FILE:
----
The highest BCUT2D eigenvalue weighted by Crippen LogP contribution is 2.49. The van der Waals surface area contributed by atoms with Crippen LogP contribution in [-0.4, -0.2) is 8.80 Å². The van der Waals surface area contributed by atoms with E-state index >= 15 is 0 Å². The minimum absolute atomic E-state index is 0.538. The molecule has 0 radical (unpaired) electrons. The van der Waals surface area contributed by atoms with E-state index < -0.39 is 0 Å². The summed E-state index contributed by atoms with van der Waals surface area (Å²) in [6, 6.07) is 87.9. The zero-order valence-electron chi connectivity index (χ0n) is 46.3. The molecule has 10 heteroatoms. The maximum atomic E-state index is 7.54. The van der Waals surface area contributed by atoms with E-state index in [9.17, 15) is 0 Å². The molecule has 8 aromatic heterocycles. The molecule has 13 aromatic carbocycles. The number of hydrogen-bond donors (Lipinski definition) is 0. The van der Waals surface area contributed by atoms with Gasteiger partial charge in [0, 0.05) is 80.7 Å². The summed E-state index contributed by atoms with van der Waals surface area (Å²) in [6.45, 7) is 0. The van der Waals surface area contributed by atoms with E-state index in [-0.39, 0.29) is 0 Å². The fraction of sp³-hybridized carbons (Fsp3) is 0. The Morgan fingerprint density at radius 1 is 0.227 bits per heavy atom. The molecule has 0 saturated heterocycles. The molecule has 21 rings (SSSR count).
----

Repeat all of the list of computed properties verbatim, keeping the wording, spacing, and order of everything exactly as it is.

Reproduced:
The highest BCUT2D eigenvalue weighted by Crippen LogP contribution is 2.49. The van der Waals surface area contributed by atoms with Crippen LogP contribution in [-0.4, -0.2) is 8.80 Å². The van der Waals surface area contributed by atoms with E-state index >= 15 is 0 Å². The minimum absolute atomic E-state index is 0.538. The molecule has 0 radical (unpaired) electrons. The van der Waals surface area contributed by atoms with E-state index < -0.39 is 0 Å². The summed E-state index contributed by atoms with van der Waals surface area (Å²) in [6, 6.07) is 87.9. The zero-order valence-electron chi connectivity index (χ0n) is 46.3. The molecule has 10 heteroatoms. The maximum atomic E-state index is 7.54. The van der Waals surface area contributed by atoms with E-state index in [9.17, 15) is 0 Å². The molecule has 8 aromatic heterocycles. The molecule has 13 aromatic carbocycles. The number of hydrogen-bond donors (Lipinski definition) is 0. The van der Waals surface area contributed by atoms with Gasteiger partial charge in [0, 0.05) is 80.7 Å². The summed E-state index contributed by atoms with van der Waals surface area (Å²) in [6.45, 7) is 0. The van der Waals surface area contributed by atoms with E-state index in [-0.39, 0.29) is 0 Å². The fraction of sp³-hybridized carbons (Fsp3) is 0. The Morgan fingerprint density at radius 1 is 0.227 bits per heavy atom. The molecule has 0 saturated heterocycles. The molecule has 21 rings (SSSR count).